by Mr. Chris Bray, US Army Infantry Sergeant & PhD in History from UCLA.
The United States came into existence at a time when the laws of war and governance of the armies which fought them were beginning to take hold and develop. The new nation had only a limited history of warfare: formations of citizen militias to fight off attacks from Native American tribes trying to resist further expansion of the European colonists.
These militia formations consisted of friends and neighbors: volunteers and pressured townspeople or farmers, who had a personal stake in whatever fight they were engaged in. Officers were elected. These citizens taught themselves how to fight and behave as soldiers. It was not uncommon for debates to occur as to the best ways to fight. Once the danger was over, these militias would become dormant or even disband.
To keep up a presence, some would become clubs or social organizations. It was from this core that an American revolutionary army would emerge. And this is the starting point for Chris Bray’s Court-Martial and its chronicle of the evolution of American military law and American military justice. The book is not just for those interested in the history of law. Bray presents a picture of military law attempting to protect the status quo as the world changes.
Early victories in Massachusetts and the Carolinas at the beginning of the fight with England would soon be followed by one disaster after another as the militias rebelled against the discipline imposed upon them and the extended need for their services. The fledgling country imported European officers to train these citizen volunteers and mold a true fighting force. Debating was being replaced by strict discipline. This discipline required laws. But the tension between the individual soldiers’ sense of right and fairness would quickly come into conflict with the new armies’ need for discipline and order.
In Court-Martial, Bray provides a socio-political history of the development of military law and military justice from its inception during the War of 1812 until the present day. Mr. Bray speaks with authority from his research as a historian and his personal experience as a former Army sergeant. His book is not a dry recitation of the change in the written laws, but rather it documents the impact of political and social events on the formation of military justice as the country grew and aged.
The early militias raised the question of the extent of military law jurisdiction. When were you a soldier, and when were you a free citizen? Throughout the 19th century and the advance of the manifest destiny ideology – the colonizing of the land mass between the Atlantic and Pacific Oceans – this tension would remain.
Further tension arose in the question of military governance over civilians caught up in war-like incidents involving Native Americans and other distinct groups attempting to assert their dominion over tracts of land during the Westward expansion to the Pacific and beyond. Bray provides examples of Generals Andrew Jackson, Winfield Scott, and Henry Sibley creating military commissions of dubious legality to try Native Americans and recalcitrant civilians standing in the way of the Army or initiating uprisings to protect their lands from further encroachment by westward moving immigrants. These civilian-military conflicts would rise again and again, up to the present-day Guantanamo cases.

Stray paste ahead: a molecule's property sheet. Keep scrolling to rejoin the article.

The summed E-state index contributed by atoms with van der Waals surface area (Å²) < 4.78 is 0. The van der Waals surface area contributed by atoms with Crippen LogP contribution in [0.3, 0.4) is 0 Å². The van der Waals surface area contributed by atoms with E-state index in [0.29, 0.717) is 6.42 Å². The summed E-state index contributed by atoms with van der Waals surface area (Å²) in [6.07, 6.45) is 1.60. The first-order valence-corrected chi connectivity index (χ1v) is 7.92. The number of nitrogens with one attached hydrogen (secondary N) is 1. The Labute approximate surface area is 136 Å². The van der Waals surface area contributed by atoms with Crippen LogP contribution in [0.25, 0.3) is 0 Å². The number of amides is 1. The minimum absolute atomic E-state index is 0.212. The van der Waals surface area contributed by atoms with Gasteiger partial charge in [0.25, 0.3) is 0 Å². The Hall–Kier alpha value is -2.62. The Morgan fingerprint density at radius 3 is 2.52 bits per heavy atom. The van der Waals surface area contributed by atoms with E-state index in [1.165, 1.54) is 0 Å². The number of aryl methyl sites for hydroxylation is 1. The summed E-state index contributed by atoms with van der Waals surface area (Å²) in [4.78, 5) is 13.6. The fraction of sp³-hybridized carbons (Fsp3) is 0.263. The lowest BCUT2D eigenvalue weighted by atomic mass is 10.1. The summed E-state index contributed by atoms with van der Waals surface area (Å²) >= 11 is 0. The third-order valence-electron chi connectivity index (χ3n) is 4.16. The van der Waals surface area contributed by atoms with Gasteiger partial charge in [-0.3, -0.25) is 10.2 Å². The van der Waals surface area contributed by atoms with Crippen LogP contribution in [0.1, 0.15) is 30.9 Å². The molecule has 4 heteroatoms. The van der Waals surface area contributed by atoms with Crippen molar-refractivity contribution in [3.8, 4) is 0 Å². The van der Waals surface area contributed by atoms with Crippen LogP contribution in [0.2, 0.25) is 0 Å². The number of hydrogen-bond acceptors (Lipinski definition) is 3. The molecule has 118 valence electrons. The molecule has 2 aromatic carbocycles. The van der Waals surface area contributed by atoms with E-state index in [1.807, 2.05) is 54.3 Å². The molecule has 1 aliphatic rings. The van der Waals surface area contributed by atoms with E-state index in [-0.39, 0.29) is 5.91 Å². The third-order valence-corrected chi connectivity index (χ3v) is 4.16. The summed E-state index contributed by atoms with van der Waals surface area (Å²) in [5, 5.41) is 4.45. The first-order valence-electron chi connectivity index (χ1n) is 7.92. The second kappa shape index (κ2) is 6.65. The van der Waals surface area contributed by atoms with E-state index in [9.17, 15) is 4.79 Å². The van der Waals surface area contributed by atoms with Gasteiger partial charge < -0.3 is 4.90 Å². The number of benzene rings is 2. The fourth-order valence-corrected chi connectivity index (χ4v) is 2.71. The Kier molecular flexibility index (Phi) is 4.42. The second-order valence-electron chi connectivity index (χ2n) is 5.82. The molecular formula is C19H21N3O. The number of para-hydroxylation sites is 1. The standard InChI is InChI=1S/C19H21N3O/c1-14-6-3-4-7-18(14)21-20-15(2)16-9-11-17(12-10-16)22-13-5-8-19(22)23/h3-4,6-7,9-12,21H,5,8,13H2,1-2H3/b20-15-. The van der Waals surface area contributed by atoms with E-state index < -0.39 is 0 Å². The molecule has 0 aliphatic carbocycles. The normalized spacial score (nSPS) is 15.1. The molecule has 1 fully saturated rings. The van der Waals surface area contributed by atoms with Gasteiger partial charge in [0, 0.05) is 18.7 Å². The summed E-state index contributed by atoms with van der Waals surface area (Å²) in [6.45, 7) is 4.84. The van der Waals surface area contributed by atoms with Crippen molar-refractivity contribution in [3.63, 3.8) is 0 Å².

As Bray points out, these military commissions resulted in expediency trumping law and justice – although the Guantanamo cases have found the opposite to be true as law triumphed in the battle over ascendancy between the civilian government and the military – both sides having “traitors” in their midst.
The book covers the effect of changing social values and political considerations. The US Civil War brought Blacks – both free men and former slaves – into the military officially for the first time. It took over a hundred years to complete the integration, with the military sometimes leading, and sometimes following, the civilian community. One setback resulted in the summary hanging of 19 Black soldiers near Houston, Texas before higher authorities could even review the trial.
The integration of women in the military is now unfolding at an accelerated pace. So too gays, lesbians, transgender, and other ethnic and social minorities are now being officially accepted into the armed services.
To deal with the military, you need to understand the military. Mr. Bray’s Court-Martial opens the door to the military’s soul and it isn’t very pretty, but well worth the read.
Jim Klimaski was a co-founder of the MLTF and is the principal in the law firm Klimaski and Associates, P.C. located in Washington, DC. He practices in the fields of Military Law, Employment Law, Security Clearances and Freedom of Information and Privacy Law.